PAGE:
Waste water study, school conversations continue

By Stephanie Grinnell | Sep 15, 2017

STOCKTON SPRINGS — The town's two newest selectmen defended their positions on a waste water study and property tax relief after being questioned by a former selectman Sept. 7.

During the public comment portion of the regular meeting, Lesley Cosmano asked Selectmen Tom Fraser and Betsy Bradley to address a concern that both spoke out against a proposed waste water study that was narrowly approved during town meeting earlier this year. Bradley said she is not against investigating options for waste water treatment but said she based her run for the board on bringing the community together.

"There wasn't a cohesiveness in town and I want to make everyone feel heard, without judgment," she said, adding she hopes a more active community will bring forth ideas to decrease the town's property tax burden. "I do support our school and I support our kids being in our communities. ... I would love to see ideas to bring people to town, fill these empty houses with families. I welcome anybody to come forth to increase the community aspect."

Fraser said he does not want Stockton Springs students to become "pawns" used to lower school costs by changing districts and said he supports whatever actions are taken by voters. Regarding property taxes, he said he pays his, just like most residents, but said he's "only one person."

Selectman Peter Curley, a long-time member of the board, shared his thoughts on property taxes and economic development as well.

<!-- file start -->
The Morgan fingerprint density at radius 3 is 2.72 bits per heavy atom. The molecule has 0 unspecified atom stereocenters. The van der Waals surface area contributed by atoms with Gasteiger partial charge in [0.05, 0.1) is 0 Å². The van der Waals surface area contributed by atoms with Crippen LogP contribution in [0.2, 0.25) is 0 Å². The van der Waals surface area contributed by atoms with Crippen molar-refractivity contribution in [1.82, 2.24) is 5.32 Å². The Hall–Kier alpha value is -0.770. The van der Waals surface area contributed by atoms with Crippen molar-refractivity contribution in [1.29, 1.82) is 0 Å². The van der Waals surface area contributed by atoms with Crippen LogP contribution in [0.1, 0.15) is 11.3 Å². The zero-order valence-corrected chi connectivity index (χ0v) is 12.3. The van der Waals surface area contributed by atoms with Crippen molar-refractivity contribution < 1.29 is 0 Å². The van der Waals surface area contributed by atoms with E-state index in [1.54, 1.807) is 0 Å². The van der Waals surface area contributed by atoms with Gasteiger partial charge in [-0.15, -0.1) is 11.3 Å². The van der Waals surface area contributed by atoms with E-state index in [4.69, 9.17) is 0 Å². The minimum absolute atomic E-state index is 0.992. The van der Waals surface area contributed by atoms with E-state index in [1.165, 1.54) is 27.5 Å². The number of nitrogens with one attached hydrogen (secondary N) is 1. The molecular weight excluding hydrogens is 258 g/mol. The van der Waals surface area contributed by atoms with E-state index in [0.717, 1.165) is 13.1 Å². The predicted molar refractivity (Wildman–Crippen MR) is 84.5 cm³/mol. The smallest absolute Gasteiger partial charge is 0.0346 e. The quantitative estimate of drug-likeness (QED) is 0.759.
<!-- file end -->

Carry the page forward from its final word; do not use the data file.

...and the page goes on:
"When a selectman is asked — it's up to you to bring business to town, it's stupid," he said, adding businesses need an incentive, such as available waste water treatment. "I don't understand how people can say: 'It's up to you people.'"

Curley said there isn't a lot of leeway in the municipal budget because 70 percent of property taxes fund local schools.

Town Manager Courtney O'Donnell also jumped in to defend town spending on the Public Works Department when a resident suggested money could be saved by contracting out services.

"There's only two (full-time) people, but they do a lot. I will vouch for my highway department, they do a lot of work," she said.

Discussions then turned to those who fail to pay property taxes and how the town can leverage payment. O'Donnell said the town is bound by state rules and cannot be more aggressive in seeking past-due payments.

"We don't really want to take people's property," she said. "We are aggressive up to a point."

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Stephanie Grinnell
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Stephanie is editor of The Republican Journal in Belfast. She previously served as editor of Camden Herald following its return in April 2012.

Stephanie also was editor of VillageSoup's Capital Weekly in Augusta and has nearly a decade of experience in the newspaper business ranging from southern and central Maine to Waldo County.

Outside the office, she enjoys reading, cooking and gardening.

Stephanie lives in Washington with her husband Jeff, four children, a dog named Chewbacca, a rabbit and chickens.

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